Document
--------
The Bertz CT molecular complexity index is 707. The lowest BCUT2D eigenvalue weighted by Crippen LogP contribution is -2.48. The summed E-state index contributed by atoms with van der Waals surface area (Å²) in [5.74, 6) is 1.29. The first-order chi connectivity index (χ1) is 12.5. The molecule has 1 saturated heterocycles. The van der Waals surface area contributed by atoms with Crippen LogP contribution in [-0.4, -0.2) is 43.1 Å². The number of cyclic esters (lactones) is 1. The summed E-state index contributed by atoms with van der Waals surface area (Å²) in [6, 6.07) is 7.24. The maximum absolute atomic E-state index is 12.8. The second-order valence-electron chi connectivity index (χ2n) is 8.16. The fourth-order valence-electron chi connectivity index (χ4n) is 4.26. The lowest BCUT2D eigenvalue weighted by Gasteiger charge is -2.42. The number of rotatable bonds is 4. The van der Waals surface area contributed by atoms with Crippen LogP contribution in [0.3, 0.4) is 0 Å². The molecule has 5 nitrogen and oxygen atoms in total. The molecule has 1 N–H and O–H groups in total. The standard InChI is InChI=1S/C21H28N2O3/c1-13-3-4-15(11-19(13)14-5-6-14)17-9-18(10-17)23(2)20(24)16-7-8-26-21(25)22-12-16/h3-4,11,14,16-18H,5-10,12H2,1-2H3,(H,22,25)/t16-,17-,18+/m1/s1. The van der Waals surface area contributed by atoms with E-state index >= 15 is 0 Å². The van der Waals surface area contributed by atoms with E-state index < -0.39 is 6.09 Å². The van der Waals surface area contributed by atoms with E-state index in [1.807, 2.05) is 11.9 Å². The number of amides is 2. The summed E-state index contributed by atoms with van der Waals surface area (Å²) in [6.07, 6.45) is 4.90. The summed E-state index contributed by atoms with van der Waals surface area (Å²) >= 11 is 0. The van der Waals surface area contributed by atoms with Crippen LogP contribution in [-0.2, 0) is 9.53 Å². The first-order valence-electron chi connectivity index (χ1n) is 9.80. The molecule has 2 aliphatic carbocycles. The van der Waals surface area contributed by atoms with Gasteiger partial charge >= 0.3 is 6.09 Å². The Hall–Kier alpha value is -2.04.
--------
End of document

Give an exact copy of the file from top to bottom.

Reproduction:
The Bertz CT molecular complexity index is 707. The lowest BCUT2D eigenvalue weighted by Crippen LogP contribution is -2.48. The summed E-state index contributed by atoms with van der Waals surface area (Å²) in [5.74, 6) is 1.29. The first-order chi connectivity index (χ1) is 12.5. The molecule has 1 saturated heterocycles. The van der Waals surface area contributed by atoms with Crippen LogP contribution in [-0.4, -0.2) is 43.1 Å². The number of cyclic esters (lactones) is 1. The summed E-state index contributed by atoms with van der Waals surface area (Å²) in [6, 6.07) is 7.24. The maximum absolute atomic E-state index is 12.8. The second-order valence-electron chi connectivity index (χ2n) is 8.16. The fourth-order valence-electron chi connectivity index (χ4n) is 4.26. The lowest BCUT2D eigenvalue weighted by Gasteiger charge is -2.42. The number of rotatable bonds is 4. The van der Waals surface area contributed by atoms with Crippen LogP contribution in [0.3, 0.4) is 0 Å². The molecule has 5 nitrogen and oxygen atoms in total. The molecule has 1 N–H and O–H groups in total. The standard InChI is InChI=1S/C21H28N2O3/c1-13-3-4-15(11-19(13)14-5-6-14)17-9-18(10-17)23(2)20(24)16-7-8-26-21(25)22-12-16/h3-4,11,14,16-18H,5-10,12H2,1-2H3,(H,22,25)/t16-,17-,18+/m1/s1. The van der Waals surface area contributed by atoms with E-state index >= 15 is 0 Å². The van der Waals surface area contributed by atoms with E-state index < -0.39 is 6.09 Å². The van der Waals surface area contributed by atoms with E-state index in [1.807, 2.05) is 11.9 Å². The number of amides is 2. The summed E-state index contributed by atoms with van der Waals surface area (Å²) in [6.07, 6.45) is 4.90. The summed E-state index contributed by atoms with van der Waals surface area (Å²) >= 11 is 0. The van der Waals surface area contributed by atoms with Crippen LogP contribution in [-0.2, 0) is 9.53 Å². The first-order valence-electron chi connectivity index (χ1n) is 9.80. The molecule has 2 aliphatic carbocycles. The van der Waals surface area contributed by atoms with Gasteiger partial charge >= 0.3 is 6.09 Å². The Hall–Kier alpha value is -2.04.